python a bust?
pythonguy at Hotpop.com
Mon Nov 17 06:58:55 CET 2003
I think my O.P has been taken out of context here.
Python is a great language, it is flexible, agile,
great for newbies, good for experts at the samt time,
allows for prototyping blah blah... I am sure everyone
in this group will tend to agree with most of these
oft repeated statements.
My question was that, "If it is such a great language, why
it is not getting the recognition it deserves"?
Probably there is a need to change the attitude of Pythonistas
about their language. It needs to probably come out from that
"high pedestal" where books get written only if there is a definite
need percieved. One way to do that is may be, just may be to
actually create market for new python books.
The "right" way to do this is by synergy. First we need to popularize
the language, get the website in right shape, evangelize it,
get it accepted by the Suits, then it will get accepted by the Suits
as their language of choice in s/w projects and in due course
every Java or C++ guy will be buying new Python books from the
bookstall. Ah, but this topic often gets discussed again and again
and I was wondering if there is a tendency to come full circle
starting from the book topic, without really achieving anything.
In fact, I have been commisioned to write a series of articles on
Python in a popular computer magazine in India. I am trying to do what
I can to evangelize the language in and around where I live, as I
percieve potential in it, and perhaps potential for me to grow with
There is no way AFAIK any index to measure the popularity of a
by the plethora of books written on it. But it is common sense that
if there are many authors writing books on a language it has got to be
popular. Doesn't popularity mean the number of people interested in
a certain thing? So if 'n' guys are writing books on Python and
'n*100' guys on C++, I would say, not as a techie, but as an average
person, that C++ is more popular than Python.
There was a company called Wrox writing P2P (Programmer 2 Programmer)
on many technical topics. I think it got absorbed by Wiley recently.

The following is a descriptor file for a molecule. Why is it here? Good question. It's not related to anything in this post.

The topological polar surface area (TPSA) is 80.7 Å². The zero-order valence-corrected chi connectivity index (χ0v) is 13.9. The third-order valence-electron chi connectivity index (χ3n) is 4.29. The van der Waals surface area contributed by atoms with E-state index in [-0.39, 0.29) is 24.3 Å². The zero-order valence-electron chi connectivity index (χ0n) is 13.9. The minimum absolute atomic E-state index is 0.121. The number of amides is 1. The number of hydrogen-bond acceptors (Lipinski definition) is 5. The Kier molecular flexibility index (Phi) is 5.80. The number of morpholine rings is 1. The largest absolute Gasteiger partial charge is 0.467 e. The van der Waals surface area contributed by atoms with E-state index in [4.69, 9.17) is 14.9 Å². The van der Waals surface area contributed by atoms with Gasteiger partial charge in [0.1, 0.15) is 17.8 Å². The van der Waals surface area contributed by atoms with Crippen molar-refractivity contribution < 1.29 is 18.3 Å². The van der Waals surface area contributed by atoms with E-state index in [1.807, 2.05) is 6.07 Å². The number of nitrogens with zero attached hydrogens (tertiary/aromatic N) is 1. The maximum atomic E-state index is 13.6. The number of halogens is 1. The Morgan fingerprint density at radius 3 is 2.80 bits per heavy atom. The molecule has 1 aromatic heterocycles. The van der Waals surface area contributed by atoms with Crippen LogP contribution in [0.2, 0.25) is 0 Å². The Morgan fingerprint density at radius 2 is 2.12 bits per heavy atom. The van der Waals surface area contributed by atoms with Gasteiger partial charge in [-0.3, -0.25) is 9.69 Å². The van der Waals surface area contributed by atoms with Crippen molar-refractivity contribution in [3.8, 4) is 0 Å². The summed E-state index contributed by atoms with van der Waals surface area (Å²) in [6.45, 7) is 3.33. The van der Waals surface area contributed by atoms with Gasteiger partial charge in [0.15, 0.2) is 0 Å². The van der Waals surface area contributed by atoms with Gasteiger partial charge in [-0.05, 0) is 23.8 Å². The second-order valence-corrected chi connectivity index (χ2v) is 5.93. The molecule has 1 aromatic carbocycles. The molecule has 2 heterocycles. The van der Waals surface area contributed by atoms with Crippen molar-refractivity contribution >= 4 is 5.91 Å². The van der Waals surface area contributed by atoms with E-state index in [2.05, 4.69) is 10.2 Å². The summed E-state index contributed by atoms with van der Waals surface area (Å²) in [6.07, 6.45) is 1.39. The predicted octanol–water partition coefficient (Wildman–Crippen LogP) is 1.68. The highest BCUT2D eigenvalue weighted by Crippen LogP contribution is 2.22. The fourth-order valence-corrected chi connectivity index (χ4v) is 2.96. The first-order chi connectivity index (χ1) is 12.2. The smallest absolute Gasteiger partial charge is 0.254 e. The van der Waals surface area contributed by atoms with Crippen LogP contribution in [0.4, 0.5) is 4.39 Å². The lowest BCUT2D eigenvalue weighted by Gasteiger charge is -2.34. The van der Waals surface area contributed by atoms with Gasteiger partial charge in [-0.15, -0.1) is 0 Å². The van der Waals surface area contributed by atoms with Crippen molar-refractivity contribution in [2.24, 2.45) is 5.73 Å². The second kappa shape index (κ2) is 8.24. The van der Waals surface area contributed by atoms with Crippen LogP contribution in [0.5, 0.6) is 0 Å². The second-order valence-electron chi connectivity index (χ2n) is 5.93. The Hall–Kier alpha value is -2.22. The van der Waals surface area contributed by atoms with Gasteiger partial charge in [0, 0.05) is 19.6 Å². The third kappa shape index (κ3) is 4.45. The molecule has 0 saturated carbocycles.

Their choice of topics was "Popular" languages and technologies used
practicing software developers. I never saw a Python book in their
Of course, again dont start a thread about the technical perfection of
books, since I know that their style & content cannot be compared with
an O'reilly nutshell book. But as again, I am not talking about
the "greatness" of the language, but just simple arithmetic.
"Brandon J. Van Every" <try_vanevery_at_mycompanyname at yahoo.com> wrote in message news:<bp40pd$1kg9av$1 at ID-207230.news.uni-berlin.de>...
> John J. Lee wrote:
> > pythonguy at Hotpop.com (Anand Pillai) writes:
> > [...]
> >> There might have been thousands of books published in C/C++
> >> language and they have all helped to popularize it in one
> >> or the other way. Contrast, in the python world we have one
> >> Alex Martelli, one Wesley Chun, one David Mertz, really
> >> countable by hand.
> > And thank heavens for that. Most books on C++ (and the same goes for
> > all kinds of other technical subjects) actually do nothing other to
> > make it harder to find the decent books. Ironically, the good books
> > often seem to get published first, followed afterwards by a glut of
> > awful ones jumping on the bandwagon. So much for competition...
> But the questions are:
> 1) do the "crappy" books sell briskly to someone?
> 2) is a plethora of books a healthy sign for a language?
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